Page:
When the Prince Regent was crowned King George IV, he quickly called for a state visit to Scotland, driven largely by his love of Scott’s novels. No English monarch had visited Scotland in nearly two centuries, so this was an astonishing turn of events. George appointed none other than Walter Scott to prepare Edinburgh for his visit. However, Scott faced a serious problem. The Scotland of his novels no longer existed due to the aforementioned laws to erase Highland culture. Not to worry. With a royal carte blanche in hand, Scott pulled together a Highland pageant the likes of which Scotland had never seen before, complete with clans, kilts, bagpipes, and Highland games. King George was delighted by the display, and even appeared in public wearing the kilt of his Stuart ancestors (at Scott’s convincing). Although British media lampooned his appearance in a kilt, the grateful Scottish people went wild for it. George found in the Scots something he failed to find elsewhere in his kingdom: adoration.

The aftermath of King George’s visit proved dramatic. The royal house and the beau monde began adopting Scottish traditions, particularly kilts and bagpipes at formal events. The people of England began viewing Scotland as a romantic place rather than a backwater. Most importantly, the Scottish people rediscovered their national identity. Not only did Highlanders resurrect their traditions, but Scottish Lowlanders embraced the Highland traditions as their own. In short, the Highland culture came to define all of Scotland and influence the nobility of the rest of the kingdom.

George’s niece, Queen Victoria, followed in her uncle’s footsteps. Also an avid fan of Scott’s Waverley novels, she wasted little time in making Scotland her favorite holiday spot, and purchased Balmoral Castle as a royal family hideaway. She is even said to have given the order to raise soldiers’ kilts from below the knee to above the knee. She claimed it eased their movement in battle, but you decide her motives. Victoria’s embrace of Scotland created an explosion of tourism from other parts of the kingdom. Soon, all of the British empire became enamored with Highland culture, a culture that defines Scotland to this day.

In gratitude to Walter Scott, the Scots built him a striking monument in Edinburgh. At 210 feet in height, it is the tallest monument to a writer in the world. The monument is appropriate for a best-selling author of the Regency era who had rescued his homeland’s culture from oblivion. After centuries of war, Scotland was saved not by a sword and the fire of a cannon, but by a pen and the fire of imagination.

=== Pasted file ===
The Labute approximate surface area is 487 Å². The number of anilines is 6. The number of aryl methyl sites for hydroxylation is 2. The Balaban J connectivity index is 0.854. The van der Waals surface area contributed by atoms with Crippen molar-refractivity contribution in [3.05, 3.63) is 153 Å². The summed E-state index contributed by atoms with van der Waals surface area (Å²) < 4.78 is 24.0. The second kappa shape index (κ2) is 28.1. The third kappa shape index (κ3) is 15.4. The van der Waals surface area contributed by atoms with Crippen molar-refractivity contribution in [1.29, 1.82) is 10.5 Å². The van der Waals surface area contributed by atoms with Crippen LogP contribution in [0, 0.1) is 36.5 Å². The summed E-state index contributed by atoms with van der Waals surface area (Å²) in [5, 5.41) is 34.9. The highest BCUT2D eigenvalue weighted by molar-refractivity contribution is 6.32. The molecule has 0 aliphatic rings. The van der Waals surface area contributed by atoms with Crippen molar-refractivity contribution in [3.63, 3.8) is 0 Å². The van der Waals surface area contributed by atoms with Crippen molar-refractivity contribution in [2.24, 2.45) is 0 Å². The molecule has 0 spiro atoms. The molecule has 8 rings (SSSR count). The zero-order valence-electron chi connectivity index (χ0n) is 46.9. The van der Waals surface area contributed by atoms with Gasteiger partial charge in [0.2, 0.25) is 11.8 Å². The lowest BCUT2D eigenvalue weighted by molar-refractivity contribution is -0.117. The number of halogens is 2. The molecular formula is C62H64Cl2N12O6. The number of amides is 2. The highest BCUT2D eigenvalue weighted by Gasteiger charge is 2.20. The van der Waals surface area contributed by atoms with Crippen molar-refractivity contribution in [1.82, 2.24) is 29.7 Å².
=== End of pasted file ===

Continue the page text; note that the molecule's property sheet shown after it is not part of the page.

Why Men Should Read Romance

Men don’t read romance novels, and if they do, they don’t admit it.

That statement is both truth and fiction, reality and myth. I am living proof. For context, the primary arc of a romance story is the development of a romantic relationship between two characters (or more) where the characters achieve a Happily Ever After. According to 2018 survey results from Romance Writers of America, only 16 percent of romance readers are men. Although statistics show that the average woman reads more books per year than does the average man, the difference does not remotely account for the statistical imbalance.

Why, then? Why do men generally eschew reading romance in favor of other genres? I am no sociologist, but that won’t stop me from playing one on the internet. Given that disclaimer, let me offer a few untrained observations on the subject of “why”.

During early childhood, boys and girls are exposed to similar stories. Mice and cookies, brown bears, cats in hats, and so on. As their appreciation for “story” takes hold, they turn their attention to more sophisticated tales. Disney Corporation expertly taps into this next level of sophistication with a library of classic films. What is the common thread among these films? You guessed it. They are love stories, pure and simple. Even if what the story portrays is not traditional romance, they all send the same message: Love conquers all. The underlying theme is one of cooperation: we are better together than we are apart.